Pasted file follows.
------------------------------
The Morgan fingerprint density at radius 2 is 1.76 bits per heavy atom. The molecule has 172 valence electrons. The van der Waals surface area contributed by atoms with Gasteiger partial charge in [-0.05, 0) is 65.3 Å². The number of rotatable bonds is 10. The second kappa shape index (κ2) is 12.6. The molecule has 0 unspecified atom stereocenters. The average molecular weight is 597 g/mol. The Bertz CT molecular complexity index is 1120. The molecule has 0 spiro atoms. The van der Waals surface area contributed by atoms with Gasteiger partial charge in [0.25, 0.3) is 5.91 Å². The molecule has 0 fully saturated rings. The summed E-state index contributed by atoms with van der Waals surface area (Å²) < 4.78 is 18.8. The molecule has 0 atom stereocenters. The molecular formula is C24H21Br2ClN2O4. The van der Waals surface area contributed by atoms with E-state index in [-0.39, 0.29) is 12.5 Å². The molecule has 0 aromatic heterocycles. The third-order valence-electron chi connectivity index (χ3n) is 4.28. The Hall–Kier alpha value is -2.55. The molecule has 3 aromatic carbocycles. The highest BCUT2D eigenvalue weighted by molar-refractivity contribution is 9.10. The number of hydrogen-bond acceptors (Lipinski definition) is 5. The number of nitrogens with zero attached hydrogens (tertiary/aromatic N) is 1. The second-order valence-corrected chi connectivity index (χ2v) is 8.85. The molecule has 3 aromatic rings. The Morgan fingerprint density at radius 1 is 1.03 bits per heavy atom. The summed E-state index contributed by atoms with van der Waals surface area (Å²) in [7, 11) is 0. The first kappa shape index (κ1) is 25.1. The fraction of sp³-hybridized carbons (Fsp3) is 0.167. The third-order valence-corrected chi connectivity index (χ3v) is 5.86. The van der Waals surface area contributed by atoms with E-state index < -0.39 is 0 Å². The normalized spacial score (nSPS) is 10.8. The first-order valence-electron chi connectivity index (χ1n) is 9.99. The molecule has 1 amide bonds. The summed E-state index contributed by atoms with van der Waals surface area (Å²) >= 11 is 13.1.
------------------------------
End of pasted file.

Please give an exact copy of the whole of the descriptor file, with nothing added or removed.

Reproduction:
The Morgan fingerprint density at radius 2 is 1.76 bits per heavy atom. The molecule has 172 valence electrons. The van der Waals surface area contributed by atoms with Gasteiger partial charge in [-0.05, 0) is 65.3 Å². The number of rotatable bonds is 10. The second kappa shape index (κ2) is 12.6. The molecule has 0 unspecified atom stereocenters. The average molecular weight is 597 g/mol. The Bertz CT molecular complexity index is 1120. The molecule has 0 spiro atoms. The van der Waals surface area contributed by atoms with Gasteiger partial charge in [0.25, 0.3) is 5.91 Å². The molecule has 0 fully saturated rings. The summed E-state index contributed by atoms with van der Waals surface area (Å²) < 4.78 is 18.8. The molecule has 0 atom stereocenters. The molecular formula is C24H21Br2ClN2O4. The van der Waals surface area contributed by atoms with E-state index in [-0.39, 0.29) is 12.5 Å². The molecule has 0 aromatic heterocycles. The third-order valence-electron chi connectivity index (χ3n) is 4.28. The Hall–Kier alpha value is -2.55. The molecule has 3 aromatic carbocycles. The highest BCUT2D eigenvalue weighted by molar-refractivity contribution is 9.10. The number of hydrogen-bond acceptors (Lipinski definition) is 5. The number of nitrogens with zero attached hydrogens (tertiary/aromatic N) is 1. The second-order valence-corrected chi connectivity index (χ2v) is 8.85. The molecule has 3 aromatic rings. The Morgan fingerprint density at radius 1 is 1.03 bits per heavy atom. The summed E-state index contributed by atoms with van der Waals surface area (Å²) in [7, 11) is 0. The first kappa shape index (κ1) is 25.1. The fraction of sp³-hybridized carbons (Fsp3) is 0.167. The third-order valence-corrected chi connectivity index (χ3v) is 5.86. The van der Waals surface area contributed by atoms with E-state index < -0.39 is 0 Å². The normalized spacial score (nSPS) is 10.8. The first-order valence-electron chi connectivity index (χ1n) is 9.99. The molecule has 1 amide bonds. The summed E-state index contributed by atoms with van der Waals surface area (Å²) >= 11 is 13.1.